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Afterwards Jeremy told me triumphantly that he thought they had made the doctor aware of their virtue as far as Sri Lanka was concerned, by pointing out to him that Jane took the pill out of habit but could easily stop now since it was not really necessary. This did not strike me as especially helpful, since one could hardly expect the doctor to be impressed by such fine discriminations, and he had in any case prescribed a remedy that took no account of this kindly suggestion. But it showed a certain willingness to please on Jeremy’s part that I appreciated.

He was rather a dear, I thought, as I poured myself a final drink that night at Tissawewa; he could not really be found fault with for being so anxious tonight to make use of the only opportunity they might have in this country. He had been quite diffident in asking me, as we stood before the Jetavanaramaya that evening, watching the sun sink behind its ruined grandeur. Jane had been determined to make the circuit of the mound, and she could just be seen in the distance, a white blur against the vegetation. The light was fading fast, and the twilight noises of the forest had begun to resound around us. I felt very mellow, and very content.

I had clapped Jeremy on the shoulder and told him that I thought a sense of obligation towards a Resthouse would be excessive. Even so, gazing out alone on the moonlit garden in that tranquil night, when all around apart from me seemed at rest, I wondered what my grandmother would have been thinking had she been with me. Not wholly surprisingly, I remembered ironically too how Charles and I had thought, so long ago it seemed, of those dying generations.

* * *

It is possible that my reflections that evening influenced my behaviour the next day. I put this forward not as an excuse but simply as an explanation, for my culpable weakness in reacting to the various pressures brought to bear was quite unforgivable. My trials began almost immediately after we got to The Lodge, where my aunt now reigned in solitary splendour. It was past lunchtime, and we were very hungry, but she insisted that we have a drink first. I understood why when, having sat the other two down, she called me outside and asked me what was to be done about sleeping arrangements.

I told her, not very confidently, that I thought all that had been decided. I would sleep in the family quarters, as I had always done, in the former master bedroom next to hers, while Jeremy and Jane occupied the two bedrooms in the visitors’ wing.

‘That’s what you think,’ she replied in a cavalier tone. Being single, she had long been accustomed to treating the younger generation with a refreshing degree of informality. ‘But your uncle has been fussing madly here for the last few days. He claims that your grandmother is seriously upset.’ My mother’s youngest brother was a priest, whose parish was in the same town. Since he was both a priest and unmarried, the relationship between him and his mother was an intimate one, not always to his satisfaction I am sure, for he had frequently to act as her special agent in a number of somewhat embarrassing affairs. ‘She had made it clear that she will not have them in those two rooms on their own.’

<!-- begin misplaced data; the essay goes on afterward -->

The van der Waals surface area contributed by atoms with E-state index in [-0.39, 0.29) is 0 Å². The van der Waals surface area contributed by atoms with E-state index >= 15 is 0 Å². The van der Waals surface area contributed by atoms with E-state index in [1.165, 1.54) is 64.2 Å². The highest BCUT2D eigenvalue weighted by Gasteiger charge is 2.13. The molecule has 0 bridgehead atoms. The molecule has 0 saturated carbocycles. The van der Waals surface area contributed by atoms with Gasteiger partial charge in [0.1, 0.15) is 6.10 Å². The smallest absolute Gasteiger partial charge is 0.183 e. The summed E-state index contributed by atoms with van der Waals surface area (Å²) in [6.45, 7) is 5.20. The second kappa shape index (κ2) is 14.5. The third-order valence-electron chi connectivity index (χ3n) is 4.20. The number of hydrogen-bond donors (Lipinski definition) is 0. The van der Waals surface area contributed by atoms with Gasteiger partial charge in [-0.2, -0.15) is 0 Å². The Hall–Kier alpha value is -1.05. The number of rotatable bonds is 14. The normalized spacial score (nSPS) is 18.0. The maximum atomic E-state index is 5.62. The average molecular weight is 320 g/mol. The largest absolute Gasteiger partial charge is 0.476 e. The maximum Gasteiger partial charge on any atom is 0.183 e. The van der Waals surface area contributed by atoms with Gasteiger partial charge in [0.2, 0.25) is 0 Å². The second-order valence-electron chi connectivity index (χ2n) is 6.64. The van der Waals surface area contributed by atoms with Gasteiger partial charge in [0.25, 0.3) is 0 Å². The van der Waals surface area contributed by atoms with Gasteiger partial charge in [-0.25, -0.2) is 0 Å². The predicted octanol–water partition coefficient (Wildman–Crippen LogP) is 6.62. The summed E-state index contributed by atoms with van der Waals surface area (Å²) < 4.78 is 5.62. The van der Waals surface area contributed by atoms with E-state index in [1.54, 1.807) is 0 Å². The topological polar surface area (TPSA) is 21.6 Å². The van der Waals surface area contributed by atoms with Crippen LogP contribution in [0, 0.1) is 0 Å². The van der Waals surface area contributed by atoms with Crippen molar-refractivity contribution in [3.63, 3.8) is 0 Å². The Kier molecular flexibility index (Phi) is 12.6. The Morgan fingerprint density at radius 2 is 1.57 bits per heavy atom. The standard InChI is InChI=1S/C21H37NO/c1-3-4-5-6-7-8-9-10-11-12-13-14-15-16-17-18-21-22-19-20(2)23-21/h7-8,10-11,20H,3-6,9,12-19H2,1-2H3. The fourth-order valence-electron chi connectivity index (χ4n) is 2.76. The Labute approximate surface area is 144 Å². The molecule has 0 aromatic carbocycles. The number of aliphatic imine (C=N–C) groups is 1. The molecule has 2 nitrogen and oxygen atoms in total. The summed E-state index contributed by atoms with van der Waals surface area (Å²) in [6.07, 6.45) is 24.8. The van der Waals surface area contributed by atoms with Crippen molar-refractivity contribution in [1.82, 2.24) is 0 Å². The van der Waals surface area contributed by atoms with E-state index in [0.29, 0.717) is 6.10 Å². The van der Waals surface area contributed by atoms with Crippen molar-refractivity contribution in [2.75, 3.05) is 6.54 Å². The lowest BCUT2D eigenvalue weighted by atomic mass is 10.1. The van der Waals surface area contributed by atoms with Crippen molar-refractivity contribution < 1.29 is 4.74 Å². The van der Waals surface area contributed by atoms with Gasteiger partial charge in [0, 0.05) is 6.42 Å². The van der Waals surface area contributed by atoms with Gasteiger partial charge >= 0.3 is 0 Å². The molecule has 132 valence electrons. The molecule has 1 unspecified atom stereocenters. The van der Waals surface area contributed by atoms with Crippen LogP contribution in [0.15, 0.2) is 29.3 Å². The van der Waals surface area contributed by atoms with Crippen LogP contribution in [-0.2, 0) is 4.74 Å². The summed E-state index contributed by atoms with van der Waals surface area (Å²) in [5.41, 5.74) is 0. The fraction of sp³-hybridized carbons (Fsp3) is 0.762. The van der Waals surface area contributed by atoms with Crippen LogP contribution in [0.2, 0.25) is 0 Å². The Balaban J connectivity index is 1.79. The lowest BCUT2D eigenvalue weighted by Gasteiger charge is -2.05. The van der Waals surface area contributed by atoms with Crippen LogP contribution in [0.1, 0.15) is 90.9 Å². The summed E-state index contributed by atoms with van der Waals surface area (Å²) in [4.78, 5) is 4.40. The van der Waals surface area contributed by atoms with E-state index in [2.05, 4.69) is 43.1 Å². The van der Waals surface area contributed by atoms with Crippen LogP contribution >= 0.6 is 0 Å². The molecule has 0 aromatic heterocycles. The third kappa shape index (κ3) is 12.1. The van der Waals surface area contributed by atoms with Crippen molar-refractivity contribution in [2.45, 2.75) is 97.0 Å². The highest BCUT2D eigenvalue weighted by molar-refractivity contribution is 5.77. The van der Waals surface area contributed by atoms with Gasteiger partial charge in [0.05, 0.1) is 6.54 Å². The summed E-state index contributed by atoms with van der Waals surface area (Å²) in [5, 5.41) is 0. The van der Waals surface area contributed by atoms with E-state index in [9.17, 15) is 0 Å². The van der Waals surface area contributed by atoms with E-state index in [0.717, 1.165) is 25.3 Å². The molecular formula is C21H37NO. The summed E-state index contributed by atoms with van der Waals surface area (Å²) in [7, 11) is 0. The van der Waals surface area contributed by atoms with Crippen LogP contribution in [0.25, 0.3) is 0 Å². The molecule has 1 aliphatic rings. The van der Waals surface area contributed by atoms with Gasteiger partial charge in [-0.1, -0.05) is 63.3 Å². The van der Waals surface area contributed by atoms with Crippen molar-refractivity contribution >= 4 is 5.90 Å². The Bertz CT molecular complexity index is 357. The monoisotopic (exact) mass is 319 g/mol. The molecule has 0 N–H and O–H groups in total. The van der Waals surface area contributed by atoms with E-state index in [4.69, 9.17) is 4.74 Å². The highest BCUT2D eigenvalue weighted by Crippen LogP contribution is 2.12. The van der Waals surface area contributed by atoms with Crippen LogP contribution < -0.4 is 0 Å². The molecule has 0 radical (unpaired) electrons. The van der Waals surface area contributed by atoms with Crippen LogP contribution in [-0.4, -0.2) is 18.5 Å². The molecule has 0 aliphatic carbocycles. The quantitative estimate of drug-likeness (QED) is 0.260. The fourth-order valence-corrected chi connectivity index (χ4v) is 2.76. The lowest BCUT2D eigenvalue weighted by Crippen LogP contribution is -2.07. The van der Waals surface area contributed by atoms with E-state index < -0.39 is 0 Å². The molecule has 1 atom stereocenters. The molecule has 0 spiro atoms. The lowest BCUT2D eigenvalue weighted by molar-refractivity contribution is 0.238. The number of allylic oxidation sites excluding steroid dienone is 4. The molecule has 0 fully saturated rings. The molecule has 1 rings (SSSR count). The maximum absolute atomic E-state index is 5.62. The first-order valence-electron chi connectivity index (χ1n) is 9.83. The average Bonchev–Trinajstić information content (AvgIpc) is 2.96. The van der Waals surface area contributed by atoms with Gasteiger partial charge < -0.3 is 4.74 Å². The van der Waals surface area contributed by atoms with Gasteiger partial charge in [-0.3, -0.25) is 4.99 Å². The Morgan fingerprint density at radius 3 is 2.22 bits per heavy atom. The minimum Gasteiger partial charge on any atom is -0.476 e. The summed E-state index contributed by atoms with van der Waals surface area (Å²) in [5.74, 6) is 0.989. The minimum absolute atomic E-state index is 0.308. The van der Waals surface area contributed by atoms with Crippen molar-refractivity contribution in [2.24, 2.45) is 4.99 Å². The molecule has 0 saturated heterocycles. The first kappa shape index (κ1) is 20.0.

‘But why on earth…………? They wouldn’t do anything.’

‘That’s as may be. But apparently she went into a lengthy account of how she had borne six children on that bed….’ The bed in the larger room was a magnificent four-poster, on which family legend had it that my grandmother had all her confinements. My mother was adamant that she had been born in Colombo but, whether the legend had originated with her or not, my grandmother now clung to it tenaciously. ‘And she does not want it used for An Immoral Purpose.’

Nevertheless my aunt sounded more worried than this bizarre terminology suggested. I am afraid I caught the infection. I should have stuck to my original plan, but instead I said, ‘Well, what do you suggest?’

‘I think the only solution is for you to share the bed with him.’ At this point I should certainly have refused, but I did not. I simply nodded, and my aunt continued in a lighter tone, ‘It seems a shame though, to put the girl in the poky little room. It’s very dark.’

It was only later that it occurred to me that possibly my aunt had not originally imagined that Jeremy would have to occupy the little room if the pair were on their own in the visitors’ section. She was certainly the sort to whom I could say, as I did, ‘Well, the four-poster is large enough for three.’

‘I don’t think your grandmother would mind that. She has a very limited imagination, you know.’

Fortunately, though I was too embarrassed then to explain the reasoning behind it, Jeremy and Jane did not seem to think there was anything odd about the sleeping arrangements. I suppose this was understandable, for they could not comprehend the strength of my attachment to the old house, and how I had been longing to revive memories of my past visits there. After lunch, leaving them to rest, I went out by myself to walk in the spreading garden, across the now overgrown tennis court, down to the little pond at the bottom where I used to catch tadpoles. It was an absolutely still afternoon, and the red flamboyante trees were in riotous blossom.